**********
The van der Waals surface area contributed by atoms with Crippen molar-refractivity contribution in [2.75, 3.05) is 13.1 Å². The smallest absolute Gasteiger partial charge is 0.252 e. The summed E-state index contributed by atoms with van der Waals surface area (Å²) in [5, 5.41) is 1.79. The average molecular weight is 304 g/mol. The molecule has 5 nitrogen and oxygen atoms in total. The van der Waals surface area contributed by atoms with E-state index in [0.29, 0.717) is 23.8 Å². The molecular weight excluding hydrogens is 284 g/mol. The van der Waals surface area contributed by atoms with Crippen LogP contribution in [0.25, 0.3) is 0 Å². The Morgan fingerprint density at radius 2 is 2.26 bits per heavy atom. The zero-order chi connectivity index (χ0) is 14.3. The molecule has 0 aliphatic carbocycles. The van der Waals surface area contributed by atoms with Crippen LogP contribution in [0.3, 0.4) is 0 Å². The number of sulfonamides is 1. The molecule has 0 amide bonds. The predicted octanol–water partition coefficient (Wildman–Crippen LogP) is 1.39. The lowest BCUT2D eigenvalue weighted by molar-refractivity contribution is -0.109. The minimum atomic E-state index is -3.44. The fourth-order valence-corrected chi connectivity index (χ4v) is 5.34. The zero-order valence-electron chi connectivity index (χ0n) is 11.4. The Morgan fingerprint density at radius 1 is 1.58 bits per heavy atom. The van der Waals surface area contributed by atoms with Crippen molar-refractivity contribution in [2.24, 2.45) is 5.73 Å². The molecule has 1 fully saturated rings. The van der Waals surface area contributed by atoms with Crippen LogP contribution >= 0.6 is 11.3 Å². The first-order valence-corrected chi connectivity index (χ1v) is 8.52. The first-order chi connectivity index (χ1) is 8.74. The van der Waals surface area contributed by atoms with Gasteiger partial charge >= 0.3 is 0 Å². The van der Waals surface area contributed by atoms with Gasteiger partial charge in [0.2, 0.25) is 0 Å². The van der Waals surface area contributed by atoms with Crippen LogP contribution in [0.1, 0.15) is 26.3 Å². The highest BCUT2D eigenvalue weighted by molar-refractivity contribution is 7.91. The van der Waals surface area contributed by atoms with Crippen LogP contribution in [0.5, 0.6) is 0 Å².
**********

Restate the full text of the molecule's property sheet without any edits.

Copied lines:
The van der Waals surface area contributed by atoms with Crippen molar-refractivity contribution in [2.75, 3.05) is 13.1 Å². The smallest absolute Gasteiger partial charge is 0.252 e. The summed E-state index contributed by atoms with van der Waals surface area (Å²) in [5, 5.41) is 1.79. The average molecular weight is 304 g/mol. The molecule has 5 nitrogen and oxygen atoms in total. The van der Waals surface area contributed by atoms with E-state index in [0.29, 0.717) is 23.8 Å². The molecular weight excluding hydrogens is 284 g/mol. The van der Waals surface area contributed by atoms with Crippen LogP contribution in [0.25, 0.3) is 0 Å². The Morgan fingerprint density at radius 2 is 2.26 bits per heavy atom. The zero-order chi connectivity index (χ0) is 14.3. The molecule has 0 aliphatic carbocycles. The van der Waals surface area contributed by atoms with Crippen LogP contribution in [0.3, 0.4) is 0 Å². The number of sulfonamides is 1. The molecule has 0 amide bonds. The predicted octanol–water partition coefficient (Wildman–Crippen LogP) is 1.39. The lowest BCUT2D eigenvalue weighted by molar-refractivity contribution is -0.109. The minimum atomic E-state index is -3.44. The fourth-order valence-corrected chi connectivity index (χ4v) is 5.34. The zero-order valence-electron chi connectivity index (χ0n) is 11.4. The Morgan fingerprint density at radius 1 is 1.58 bits per heavy atom. The van der Waals surface area contributed by atoms with Crippen molar-refractivity contribution in [2.24, 2.45) is 5.73 Å². The molecule has 1 fully saturated rings. The van der Waals surface area contributed by atoms with Crippen LogP contribution >= 0.6 is 11.3 Å². The first-order valence-corrected chi connectivity index (χ1v) is 8.52. The first-order chi connectivity index (χ1) is 8.74. The van der Waals surface area contributed by atoms with Gasteiger partial charge >= 0.3 is 0 Å². The van der Waals surface area contributed by atoms with Gasteiger partial charge in [0.2, 0.25) is 0 Å². The van der Waals surface area contributed by atoms with Crippen LogP contribution in [0.1, 0.15) is 26.3 Å². The highest BCUT2D eigenvalue weighted by molar-refractivity contribution is 7.91. The van der Waals surface area contributed by atoms with Crippen LogP contribution in [0.5, 0.6) is 0 Å².